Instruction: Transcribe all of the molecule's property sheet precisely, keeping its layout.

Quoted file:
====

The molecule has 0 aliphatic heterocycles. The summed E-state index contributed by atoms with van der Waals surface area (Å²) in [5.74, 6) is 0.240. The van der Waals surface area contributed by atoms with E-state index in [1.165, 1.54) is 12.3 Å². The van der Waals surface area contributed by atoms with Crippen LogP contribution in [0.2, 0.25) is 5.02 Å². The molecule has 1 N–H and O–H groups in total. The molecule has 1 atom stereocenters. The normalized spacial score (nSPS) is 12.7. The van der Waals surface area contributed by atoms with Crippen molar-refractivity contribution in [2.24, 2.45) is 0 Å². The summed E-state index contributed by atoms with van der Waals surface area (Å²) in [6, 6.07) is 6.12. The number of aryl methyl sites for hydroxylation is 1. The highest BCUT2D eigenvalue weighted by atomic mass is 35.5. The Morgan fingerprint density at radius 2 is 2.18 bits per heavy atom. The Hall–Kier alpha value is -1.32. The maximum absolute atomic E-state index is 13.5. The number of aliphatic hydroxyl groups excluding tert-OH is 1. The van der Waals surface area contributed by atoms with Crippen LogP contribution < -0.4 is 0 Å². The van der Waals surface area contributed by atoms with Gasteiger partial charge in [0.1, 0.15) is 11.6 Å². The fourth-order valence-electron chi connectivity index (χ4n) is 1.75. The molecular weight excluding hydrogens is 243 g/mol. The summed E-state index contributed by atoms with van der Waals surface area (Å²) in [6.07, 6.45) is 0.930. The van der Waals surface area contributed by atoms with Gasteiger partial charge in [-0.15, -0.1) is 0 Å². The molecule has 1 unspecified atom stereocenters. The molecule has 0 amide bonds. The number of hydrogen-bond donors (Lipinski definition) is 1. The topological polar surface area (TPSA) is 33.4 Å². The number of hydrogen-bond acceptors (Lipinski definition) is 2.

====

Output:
The molecule has 0 aliphatic heterocycles. The summed E-state index contributed by atoms with van der Waals surface area (Å²) in [5.74, 6) is 0.240. The van der Waals surface area contributed by atoms with E-state index in [1.165, 1.54) is 12.3 Å². The van der Waals surface area contributed by atoms with Crippen LogP contribution in [0.2, 0.25) is 5.02 Å². The molecule has 1 N–H and O–H groups in total. The molecule has 1 atom stereocenters. The normalized spacial score (nSPS) is 12.7. The van der Waals surface area contributed by atoms with Crippen molar-refractivity contribution in [2.24, 2.45) is 0 Å². The summed E-state index contributed by atoms with van der Waals surface area (Å²) in [6, 6.07) is 6.12. The number of aryl methyl sites for hydroxylation is 1. The highest BCUT2D eigenvalue weighted by atomic mass is 35.5. The Morgan fingerprint density at radius 2 is 2.18 bits per heavy atom. The Hall–Kier alpha value is -1.32. The maximum absolute atomic E-state index is 13.5. The number of aliphatic hydroxyl groups excluding tert-OH is 1. The van der Waals surface area contributed by atoms with Crippen LogP contribution < -0.4 is 0 Å². The van der Waals surface area contributed by atoms with Gasteiger partial charge in [0.1, 0.15) is 11.6 Å². The fourth-order valence-electron chi connectivity index (χ4n) is 1.75. The molecular weight excluding hydrogens is 243 g/mol. The summed E-state index contributed by atoms with van der Waals surface area (Å²) in [6.07, 6.45) is 0.930. The van der Waals surface area contributed by atoms with Gasteiger partial charge in [-0.15, -0.1) is 0 Å². The molecule has 1 unspecified atom stereocenters. The molecule has 0 amide bonds. The number of hydrogen-bond donors (Lipinski definition) is 1. The topological polar surface area (TPSA) is 33.4 Å². The number of hydrogen-bond acceptors (Lipinski definition) is 2.